We don’t always behave the most wonderfully when we’re having a high blood sugar or a low blood sugar. And while we can’t always control that behavior, it does make communication a lot harder for you, the person who loves us.
To help you be the best support system you can possibly be for the person in your life with diabetes, here are a few tips (and in video form here):
Ask us what we need. Personally, I don’t need someone to remind me to check my blood sugar or help me count my carbohydrates. That would irritate me. On the other hand, it is incredibly helpful when my boyfriend reminds me to take my Lantus before bed, and I sincerely appreciate when he asks me what my blood sugar is after I check. To me, that’s great support. I want him to know what my blood sugar is so he can be aware of how my mental state is. For others, those things might drive them nuts. Giving us support we don’t want isn’t going to help; in fact, it might lead us to blocking you out of our diabetes management altogether. Let us tell you, in our own words, how you can support us.
Please don’t lec Continue reading

Diabetes & Dating: To Date Or Not To Date

Diabetes & Dating: To Date Or Not To Date

A question we get asked all the time: Should I date someone if I have diabetes? or Should I date someone who has diabetes?
Take a look at these Diabetes & Relationship stats:
Relationships are tough in this day and age. With approximately 60 percent of all marriages ending in divorce, does diabetes stack the deck against you in a committed, long-term relationship?
When Dennis contacted The Diabetes Council last week, he was concerned that dating Susan with Type 1 diabetes may not a good idea. He didn’t know if he could handle her having a low blood sugar during their time together, and he worried that his own fear of needles would make him too squeamish to deal with the day-to-day aspects of diabetes care.
Dennis and Susan have only been out on three dates. Dennis enjoyed his time with Susan, and wanted to see if they could have a future together. However, it was at the end of the third date when Susan informed Dennis about her diabetes.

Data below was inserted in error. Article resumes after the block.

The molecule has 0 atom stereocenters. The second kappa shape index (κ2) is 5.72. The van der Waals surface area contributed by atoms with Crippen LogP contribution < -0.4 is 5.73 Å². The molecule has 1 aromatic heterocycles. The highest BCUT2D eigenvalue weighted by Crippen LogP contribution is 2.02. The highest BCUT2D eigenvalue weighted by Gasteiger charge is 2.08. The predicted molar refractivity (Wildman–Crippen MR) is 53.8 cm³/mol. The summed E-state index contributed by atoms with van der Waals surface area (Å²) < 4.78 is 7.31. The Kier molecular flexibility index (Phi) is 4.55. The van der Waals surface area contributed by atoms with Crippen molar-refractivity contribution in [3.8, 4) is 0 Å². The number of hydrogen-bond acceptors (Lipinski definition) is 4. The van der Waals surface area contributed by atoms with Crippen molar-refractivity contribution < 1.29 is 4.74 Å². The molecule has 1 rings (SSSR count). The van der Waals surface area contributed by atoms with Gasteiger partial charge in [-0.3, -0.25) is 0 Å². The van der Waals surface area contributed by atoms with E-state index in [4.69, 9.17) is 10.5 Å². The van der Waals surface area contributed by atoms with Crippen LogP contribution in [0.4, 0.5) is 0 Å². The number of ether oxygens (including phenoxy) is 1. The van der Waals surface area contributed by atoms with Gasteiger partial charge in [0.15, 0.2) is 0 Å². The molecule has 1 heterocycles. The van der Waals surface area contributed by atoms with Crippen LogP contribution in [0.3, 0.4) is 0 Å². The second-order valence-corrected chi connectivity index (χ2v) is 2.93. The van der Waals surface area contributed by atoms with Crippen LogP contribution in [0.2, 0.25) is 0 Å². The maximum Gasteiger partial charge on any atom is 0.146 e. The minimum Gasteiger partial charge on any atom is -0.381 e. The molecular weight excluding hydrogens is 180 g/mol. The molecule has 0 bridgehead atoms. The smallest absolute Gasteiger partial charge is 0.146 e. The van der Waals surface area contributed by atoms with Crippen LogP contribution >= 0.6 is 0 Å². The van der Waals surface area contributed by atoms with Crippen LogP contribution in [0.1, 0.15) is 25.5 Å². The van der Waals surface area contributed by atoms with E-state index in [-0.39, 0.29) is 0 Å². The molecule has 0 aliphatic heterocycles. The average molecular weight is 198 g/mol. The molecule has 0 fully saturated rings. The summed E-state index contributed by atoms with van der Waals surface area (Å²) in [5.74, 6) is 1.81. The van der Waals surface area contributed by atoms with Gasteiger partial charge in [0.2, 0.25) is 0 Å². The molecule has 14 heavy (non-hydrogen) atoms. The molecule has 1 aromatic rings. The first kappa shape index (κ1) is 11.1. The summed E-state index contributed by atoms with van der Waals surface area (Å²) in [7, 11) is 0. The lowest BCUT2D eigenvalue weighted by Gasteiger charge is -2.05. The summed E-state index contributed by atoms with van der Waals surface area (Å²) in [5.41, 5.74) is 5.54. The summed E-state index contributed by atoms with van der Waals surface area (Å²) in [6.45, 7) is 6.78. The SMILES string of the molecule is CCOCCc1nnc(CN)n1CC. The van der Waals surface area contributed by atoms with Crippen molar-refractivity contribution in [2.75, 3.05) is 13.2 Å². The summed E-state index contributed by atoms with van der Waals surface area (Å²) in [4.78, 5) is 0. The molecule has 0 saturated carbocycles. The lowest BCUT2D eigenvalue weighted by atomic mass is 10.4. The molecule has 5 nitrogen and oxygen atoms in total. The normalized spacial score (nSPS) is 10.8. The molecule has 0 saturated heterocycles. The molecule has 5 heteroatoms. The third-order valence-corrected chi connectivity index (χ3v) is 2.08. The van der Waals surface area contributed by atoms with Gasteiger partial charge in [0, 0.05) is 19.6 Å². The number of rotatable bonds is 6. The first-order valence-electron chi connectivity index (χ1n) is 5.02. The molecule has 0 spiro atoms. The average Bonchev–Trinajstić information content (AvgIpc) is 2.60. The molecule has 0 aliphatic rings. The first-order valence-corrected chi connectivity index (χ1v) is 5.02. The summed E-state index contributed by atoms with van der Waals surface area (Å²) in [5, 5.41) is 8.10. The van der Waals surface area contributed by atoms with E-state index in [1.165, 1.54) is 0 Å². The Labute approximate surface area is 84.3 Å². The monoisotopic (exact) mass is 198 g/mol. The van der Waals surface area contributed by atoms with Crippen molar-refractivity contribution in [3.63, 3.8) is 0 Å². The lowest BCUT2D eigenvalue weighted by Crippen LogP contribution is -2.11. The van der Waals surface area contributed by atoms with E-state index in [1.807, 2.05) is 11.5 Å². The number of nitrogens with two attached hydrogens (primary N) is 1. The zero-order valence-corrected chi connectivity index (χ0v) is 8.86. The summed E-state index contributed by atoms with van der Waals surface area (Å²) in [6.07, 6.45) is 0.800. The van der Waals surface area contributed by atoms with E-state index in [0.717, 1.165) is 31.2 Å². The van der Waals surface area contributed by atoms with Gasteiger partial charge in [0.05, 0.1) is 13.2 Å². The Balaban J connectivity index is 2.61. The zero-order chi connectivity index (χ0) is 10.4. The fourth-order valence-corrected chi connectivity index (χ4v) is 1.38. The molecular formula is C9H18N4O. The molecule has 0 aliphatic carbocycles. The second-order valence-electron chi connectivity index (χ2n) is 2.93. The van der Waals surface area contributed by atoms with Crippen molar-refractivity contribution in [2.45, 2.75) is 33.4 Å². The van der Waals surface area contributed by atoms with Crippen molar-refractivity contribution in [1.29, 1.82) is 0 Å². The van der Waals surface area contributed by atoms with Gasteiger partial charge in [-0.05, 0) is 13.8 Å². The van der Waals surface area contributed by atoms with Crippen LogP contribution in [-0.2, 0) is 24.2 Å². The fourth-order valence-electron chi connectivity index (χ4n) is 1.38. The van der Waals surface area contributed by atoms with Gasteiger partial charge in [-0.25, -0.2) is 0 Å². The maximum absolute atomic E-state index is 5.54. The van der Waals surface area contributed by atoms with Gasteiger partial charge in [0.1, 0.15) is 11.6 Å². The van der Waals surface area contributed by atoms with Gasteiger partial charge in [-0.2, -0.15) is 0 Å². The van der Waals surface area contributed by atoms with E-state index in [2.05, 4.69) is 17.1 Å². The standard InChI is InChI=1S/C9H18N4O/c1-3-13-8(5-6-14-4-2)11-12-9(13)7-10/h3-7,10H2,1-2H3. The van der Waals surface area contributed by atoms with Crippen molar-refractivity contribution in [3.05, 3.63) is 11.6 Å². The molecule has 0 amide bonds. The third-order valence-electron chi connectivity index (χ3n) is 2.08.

Dennis had been at a loss for words since finding out about Susan’s diagnosis. He was ashamed to say that he had not called her in three days.
So what kind of advice should we give Dennis? Although we may not be in the position to give him an answer as to whether or not he should date Susan, what kind of relationship advice might be helpful in this situation?
For starters, if Dennis wants to pursue a future relationship with Susan, he should ask himself just how much he cares about her, and whether or not he thinks that he is capable of supporting someone with diabetes through the long haul of life.
If the answer is yes, then a diagnosi Continue reading

A Visual Guide to Type 1 Diabetes

A Visual Guide to Type 1 Diabetes

What Is It?
When you have type 1 diabetes, your pancreas can’t make insulin. This vital hormone helps your body's cells convert sugar into energy. Without it, sugar builds up in your blood and can reach dangerous levels. To avoid life-threatening complications, people with type 1 diabetes must take insulin for their entire lives.
The symptoms of type 1 diabetes tend to come on suddenly and may include:
Feeling more thirsty than usual
Dry mouth
Fruity breath
Peeing a lot
As blood sugar levels remain high, type 1 diabetes often leads to:
Weight loss
Bigger appetite
Lack of energy, drowsiness
Many people with type 1 diabetes get uncomfortable skin conditions, including:
Bacterial infections
Fungal infections
Itching, dry skin, poor circulation
Girls with type 1 diabetes are more likely to have genital yeast infections. Babies can get candidiasis, a severe form of diaper rash caused by yeast. It can easily spread from the diaper area to the thighs and stomach.
When blood sugar isn't controlled, type 1 diabetes can cause more serious symptoms, like:
Numbness or tingling in the feet
Blurred vision
Low blood sugar (called hypoglycemia)
Passing out
If your blood sugar gets too high or too low, you could go into a diabetic coma. You may not have any warning signs before this happens. You will need to get emergency treatment.
Without treatment, type 1 diabetes deprives your cells of the sugar they need for energy. Your body starts burning fat instead, which causes ketones to build up in the blood. These are acids that can poison your body. This plus other changes in your blood can Continue reading